More Personal Computing

  • Microsoft’s personal-computer segment recorded $14.2 billion in revenue, down from $17.47 billion last year and missing the average analyst estimate of $14.76 billion.
  • PC shipments suffered their worst decline ever recorded in the holiday season, according to third-party analyses, after a boom in PC sales during 2020 and 2021. Worldwide PC shipments were down 29% in the fourth quarter last year compared with the previous year, according to preliminary data from the research firm Gartner Inc. Financial analysts don’t expect that trend to improve until 2024.
  • Note that revenue from HoloLens augmented-reality devices will appear in the More Personal Computing segment instead of the Intelligent Cloud segment.
  • Videogaming revenue fell 12% during the quarter. Videogames and Microsoft’s Xbox videogame consoles are increasingly important businesses for the company. The videogaming industry is going through a slowdown as pandemic-related restrictions ease and people spend less time at home.
  • Microsoft went all in on the videogame sphere and is currently going through approvals for its $75 billion deal for Activision Blizzard Inc. On that note Britain’s antitrust regulator opened a probe into whether the takeover might reduce competition.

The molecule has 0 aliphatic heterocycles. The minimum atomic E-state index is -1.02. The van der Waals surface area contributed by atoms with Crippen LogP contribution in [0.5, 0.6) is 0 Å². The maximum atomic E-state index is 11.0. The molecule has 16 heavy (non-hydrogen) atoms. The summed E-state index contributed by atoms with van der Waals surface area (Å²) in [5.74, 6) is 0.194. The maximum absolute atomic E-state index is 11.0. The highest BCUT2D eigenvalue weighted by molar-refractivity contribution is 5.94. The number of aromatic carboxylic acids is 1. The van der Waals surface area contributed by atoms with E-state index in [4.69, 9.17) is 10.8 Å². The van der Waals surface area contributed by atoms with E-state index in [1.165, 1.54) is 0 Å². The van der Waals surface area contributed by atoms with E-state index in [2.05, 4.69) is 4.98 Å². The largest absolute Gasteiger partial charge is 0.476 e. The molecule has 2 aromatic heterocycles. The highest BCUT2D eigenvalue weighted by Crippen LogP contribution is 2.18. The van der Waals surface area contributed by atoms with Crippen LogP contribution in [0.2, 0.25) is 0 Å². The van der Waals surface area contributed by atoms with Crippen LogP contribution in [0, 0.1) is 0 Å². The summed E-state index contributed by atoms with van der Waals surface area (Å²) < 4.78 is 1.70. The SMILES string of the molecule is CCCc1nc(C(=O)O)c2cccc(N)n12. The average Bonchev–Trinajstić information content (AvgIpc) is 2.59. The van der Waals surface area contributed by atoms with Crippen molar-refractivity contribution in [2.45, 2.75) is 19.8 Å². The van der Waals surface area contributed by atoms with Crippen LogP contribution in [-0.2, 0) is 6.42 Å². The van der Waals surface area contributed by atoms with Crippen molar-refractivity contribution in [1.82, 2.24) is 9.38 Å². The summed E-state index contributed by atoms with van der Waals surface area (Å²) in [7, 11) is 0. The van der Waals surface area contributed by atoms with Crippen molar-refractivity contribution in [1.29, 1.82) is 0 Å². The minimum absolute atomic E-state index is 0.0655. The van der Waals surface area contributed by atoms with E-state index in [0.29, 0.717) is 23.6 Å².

• Last month the Federal Trade Commission sued to block the acquisition, saying the deal would give Microsoft the ability to control how consumers beyond users of its own Xbox consoles and subscription services access Activision’s games.
  • Microsoft filed a rebuttal saying the deal won’t hurt competition in the videogaming industry. It could take months before it is decided in the U.S. and elsewhere whether the deal can go through.
  • The company said it still expects the deal to close by June 30.


For the current quarter, Microsoft executives expect revenue of $50.5 billion to $51.5 billion, according to Hood’s guidance. Analysts on average were expecting fiscal third-quarter revenue of $52.42 billion, according to FactSet.

“In this environment, we remain convicted on three things,” Microsoft Chief Executive Satya Nadella said in launching the company’s conference call. “This is an important time for Microsoft to work with our customers, helping them realize more value from their tech spend and building long-term loyalty and share position while internally aligning our own cost structure with our revenue growth. This in turn sets us up to participate in the secular trend where digital spend as a percentage of GDP is only going to increase. And lastly, we are going to lead in the AI era, knowing that maximum enterprise value gets created during platform shifts.”

Source: MSFT